Hard-working student makes tasks fun for others Ethan Babcock, age 10, is the son of Dan and Kathy Babcock and brother to Trenten. Ethan is Belmont Elementary’s Example in Excellence because he is a person who always tries to do his best and throws himself whole-heartedly into all of his endeavors. Staff at Belmont say that Ethan shows enthusiasm and perseverance and shares those qualities with others around him. A team-player, Ethan is supportive of fellow athletes on his swim team. He also exhibits compassion and has taken on church projects to help students in Rwanda. Ethan shows his willingness to help others as he volunteers as a lunch helper and mentor to kindergarten students. His teachers describe him as a student who works hard but likes to have a good time along the way. He is also known for his wide variety of interests. A leader, Ethan is president of his fifth-grade class. He is branch manager at the student-run credit union. His relay team took first place in the 10-and-under free relay at State Competition this past spring. Ethan also took ninth place at the summer 2008 Mega Zone meet for ages 10 and under open water event. Included in Ethan’s hobbies are his favorite sports of swimming, water polo, creating with Legos and reading. Ethan is known to spend hours reading a book. A well-rounded individual, Ethan is also involved in his church youth group, Fifty-Six. For his many talents but more importantly his support and encouragement of others, Ethan is an Example in Excellence for peers and staff at Belmont Elementary.
This Student Run Credit Union is the “reel” deal! Red Carpet Events will be held in three Rockford area schools. Rockford Community Federal Credit Union is making savings fun in schools through a movie and celebrity themed, fully functioning “reel” Student Run Credit Union. Schools participating in programs are Belmont, Roguewood, and Our Lady of Consolation School. The schools recognize the need to teach students how to save for the future. In a partnership with Rockford Community Federal Credit Union the Student Run Credit Union was established. This program is now in its 6th year of operation. “By partnering with the schools, it provides the students an opportunity and a first hand experience with money management and financial education. Students learn as employees and as members who make deposits and withdrawals. Good habits learned early are more likely to last a lifetime,” said Connie Taylor, CEO of Rockford Community Federal Credit Union. These Credit Unions are now fully functional and run once a week for students to be able to make deposits, withdrawals and learn how to save money. The students get rewarded for good savings through games and prizes. As an added bonus, students in 5th grade have the opportunity to become an employee of the Student Run Credit Union. Lisa Smith, the Educational Coordinator for Rockford Community Federal Credit Union, oversees the Student Run Credit Unions. She says, “in these tough economic times our goal with the all Student Run Credit Unions is to provide a “reel” life financial literacy-based program that teaches students about saving money, decision-making and critical thinking while they are young.” The Credit Union hopes that by having the Credit Union, students will be more responsible with their money management and finances in the future. The Red Carpet was rolled out February 9, at Belmont Elementary, February 11 in Roguewood Elementary, and February 12 in Our Lady of Consolation School. These super star celebrations had snacks and Emmy pictures with celebrities for all student members.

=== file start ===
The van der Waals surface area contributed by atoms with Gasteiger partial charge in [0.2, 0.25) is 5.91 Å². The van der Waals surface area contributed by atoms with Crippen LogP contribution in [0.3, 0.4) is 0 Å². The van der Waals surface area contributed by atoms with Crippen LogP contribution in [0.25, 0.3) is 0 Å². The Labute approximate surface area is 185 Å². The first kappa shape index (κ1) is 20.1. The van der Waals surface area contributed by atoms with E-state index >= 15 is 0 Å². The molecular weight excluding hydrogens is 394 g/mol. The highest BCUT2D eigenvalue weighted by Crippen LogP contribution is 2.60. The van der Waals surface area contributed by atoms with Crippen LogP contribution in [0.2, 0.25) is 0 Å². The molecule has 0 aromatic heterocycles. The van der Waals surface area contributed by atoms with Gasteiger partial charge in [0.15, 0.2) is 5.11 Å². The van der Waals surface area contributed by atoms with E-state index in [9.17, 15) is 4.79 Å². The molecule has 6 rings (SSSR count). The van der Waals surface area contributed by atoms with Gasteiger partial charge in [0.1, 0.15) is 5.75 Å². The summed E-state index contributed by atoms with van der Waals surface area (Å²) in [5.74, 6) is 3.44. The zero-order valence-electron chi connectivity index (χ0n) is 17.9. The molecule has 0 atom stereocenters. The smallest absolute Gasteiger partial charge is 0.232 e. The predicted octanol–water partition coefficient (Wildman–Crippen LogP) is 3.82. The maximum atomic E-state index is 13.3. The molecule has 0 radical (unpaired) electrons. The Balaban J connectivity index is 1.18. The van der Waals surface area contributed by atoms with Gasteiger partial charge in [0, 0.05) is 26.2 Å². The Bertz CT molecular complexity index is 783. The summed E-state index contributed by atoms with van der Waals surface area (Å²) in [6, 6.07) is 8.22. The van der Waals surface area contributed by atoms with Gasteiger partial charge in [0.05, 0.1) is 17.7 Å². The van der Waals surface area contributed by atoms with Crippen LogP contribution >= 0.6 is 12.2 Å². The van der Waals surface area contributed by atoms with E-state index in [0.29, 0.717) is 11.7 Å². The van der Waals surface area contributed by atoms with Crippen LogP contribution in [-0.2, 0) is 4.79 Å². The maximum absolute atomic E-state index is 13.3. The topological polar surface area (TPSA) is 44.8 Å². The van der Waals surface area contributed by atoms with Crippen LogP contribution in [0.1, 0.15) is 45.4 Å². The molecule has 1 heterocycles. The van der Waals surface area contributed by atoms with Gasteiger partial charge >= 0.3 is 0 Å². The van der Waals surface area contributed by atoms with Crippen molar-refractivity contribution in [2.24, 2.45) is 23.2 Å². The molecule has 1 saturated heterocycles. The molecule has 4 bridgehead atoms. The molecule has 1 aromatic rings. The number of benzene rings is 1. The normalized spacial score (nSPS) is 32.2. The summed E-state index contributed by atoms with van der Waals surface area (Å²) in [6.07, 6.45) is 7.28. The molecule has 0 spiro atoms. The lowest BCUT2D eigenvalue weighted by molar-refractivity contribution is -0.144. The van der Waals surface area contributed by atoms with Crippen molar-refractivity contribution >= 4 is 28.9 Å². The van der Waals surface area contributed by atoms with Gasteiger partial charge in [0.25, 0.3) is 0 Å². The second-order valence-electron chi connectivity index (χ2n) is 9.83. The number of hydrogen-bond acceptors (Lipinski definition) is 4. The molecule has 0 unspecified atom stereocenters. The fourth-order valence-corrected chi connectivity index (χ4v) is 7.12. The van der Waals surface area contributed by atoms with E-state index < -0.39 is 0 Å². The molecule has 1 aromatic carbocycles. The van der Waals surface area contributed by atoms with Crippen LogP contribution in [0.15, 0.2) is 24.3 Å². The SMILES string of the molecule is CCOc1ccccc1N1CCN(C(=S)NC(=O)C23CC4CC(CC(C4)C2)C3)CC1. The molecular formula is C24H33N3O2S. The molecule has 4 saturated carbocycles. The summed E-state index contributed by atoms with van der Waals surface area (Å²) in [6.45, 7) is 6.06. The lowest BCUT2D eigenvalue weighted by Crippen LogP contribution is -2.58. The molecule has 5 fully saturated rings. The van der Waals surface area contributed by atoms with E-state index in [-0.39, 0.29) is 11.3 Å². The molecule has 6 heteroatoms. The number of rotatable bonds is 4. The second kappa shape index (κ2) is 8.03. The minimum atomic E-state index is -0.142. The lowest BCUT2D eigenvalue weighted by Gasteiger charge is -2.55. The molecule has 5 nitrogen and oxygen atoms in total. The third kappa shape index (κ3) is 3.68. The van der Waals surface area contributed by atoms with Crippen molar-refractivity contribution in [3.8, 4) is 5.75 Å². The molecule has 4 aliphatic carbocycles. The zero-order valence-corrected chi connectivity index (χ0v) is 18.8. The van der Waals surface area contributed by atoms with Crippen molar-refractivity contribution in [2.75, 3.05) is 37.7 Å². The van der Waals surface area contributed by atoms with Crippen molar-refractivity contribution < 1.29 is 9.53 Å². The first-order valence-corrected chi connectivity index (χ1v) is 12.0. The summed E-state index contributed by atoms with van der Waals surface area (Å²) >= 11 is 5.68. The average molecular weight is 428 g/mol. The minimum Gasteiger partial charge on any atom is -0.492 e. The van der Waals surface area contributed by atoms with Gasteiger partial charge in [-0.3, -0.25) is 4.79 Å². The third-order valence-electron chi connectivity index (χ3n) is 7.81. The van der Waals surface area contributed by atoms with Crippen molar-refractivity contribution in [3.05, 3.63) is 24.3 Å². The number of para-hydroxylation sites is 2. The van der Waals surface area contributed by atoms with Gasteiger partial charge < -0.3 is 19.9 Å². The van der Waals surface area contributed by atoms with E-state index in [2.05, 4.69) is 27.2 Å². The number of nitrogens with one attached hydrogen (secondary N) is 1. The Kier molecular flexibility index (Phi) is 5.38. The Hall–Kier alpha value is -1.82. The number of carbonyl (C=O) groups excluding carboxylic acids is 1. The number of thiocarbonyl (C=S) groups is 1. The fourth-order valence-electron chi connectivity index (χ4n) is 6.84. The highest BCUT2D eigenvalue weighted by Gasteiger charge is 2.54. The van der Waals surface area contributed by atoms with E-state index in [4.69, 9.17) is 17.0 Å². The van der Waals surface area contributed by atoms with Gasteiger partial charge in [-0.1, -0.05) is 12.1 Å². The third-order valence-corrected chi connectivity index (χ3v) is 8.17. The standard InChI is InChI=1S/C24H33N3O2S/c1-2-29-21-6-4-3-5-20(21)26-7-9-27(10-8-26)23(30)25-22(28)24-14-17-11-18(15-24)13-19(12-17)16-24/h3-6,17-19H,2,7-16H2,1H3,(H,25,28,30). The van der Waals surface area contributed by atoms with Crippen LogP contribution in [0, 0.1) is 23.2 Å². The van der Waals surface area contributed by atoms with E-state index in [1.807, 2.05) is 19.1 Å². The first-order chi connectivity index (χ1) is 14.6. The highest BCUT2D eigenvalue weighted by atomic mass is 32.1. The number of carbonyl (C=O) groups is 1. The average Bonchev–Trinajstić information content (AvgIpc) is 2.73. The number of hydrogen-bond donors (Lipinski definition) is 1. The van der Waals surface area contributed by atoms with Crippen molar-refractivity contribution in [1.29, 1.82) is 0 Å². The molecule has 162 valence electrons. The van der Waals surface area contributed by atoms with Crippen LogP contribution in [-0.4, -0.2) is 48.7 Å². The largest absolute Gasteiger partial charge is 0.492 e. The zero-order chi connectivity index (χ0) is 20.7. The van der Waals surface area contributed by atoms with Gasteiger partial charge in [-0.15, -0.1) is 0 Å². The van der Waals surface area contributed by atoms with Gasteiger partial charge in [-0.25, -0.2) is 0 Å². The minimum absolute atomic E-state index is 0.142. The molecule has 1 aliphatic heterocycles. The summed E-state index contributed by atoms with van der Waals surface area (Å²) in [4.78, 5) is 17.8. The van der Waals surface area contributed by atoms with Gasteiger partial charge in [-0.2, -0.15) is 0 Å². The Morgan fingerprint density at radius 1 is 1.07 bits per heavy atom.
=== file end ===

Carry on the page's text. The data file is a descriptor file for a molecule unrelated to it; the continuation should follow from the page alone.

Belmont students recently swept the Battle of the Books competition by winning all battles and the trophy. This competition has taken place annually since 1991. The competitors include teams of fifth-graders from each of Rockford’s elementary schools as well as Assumption of Belmont and Our Lady of Consolation. Students on each team must work together to answer questions from 25 selected books and their authors. This is the first win for Belmont School.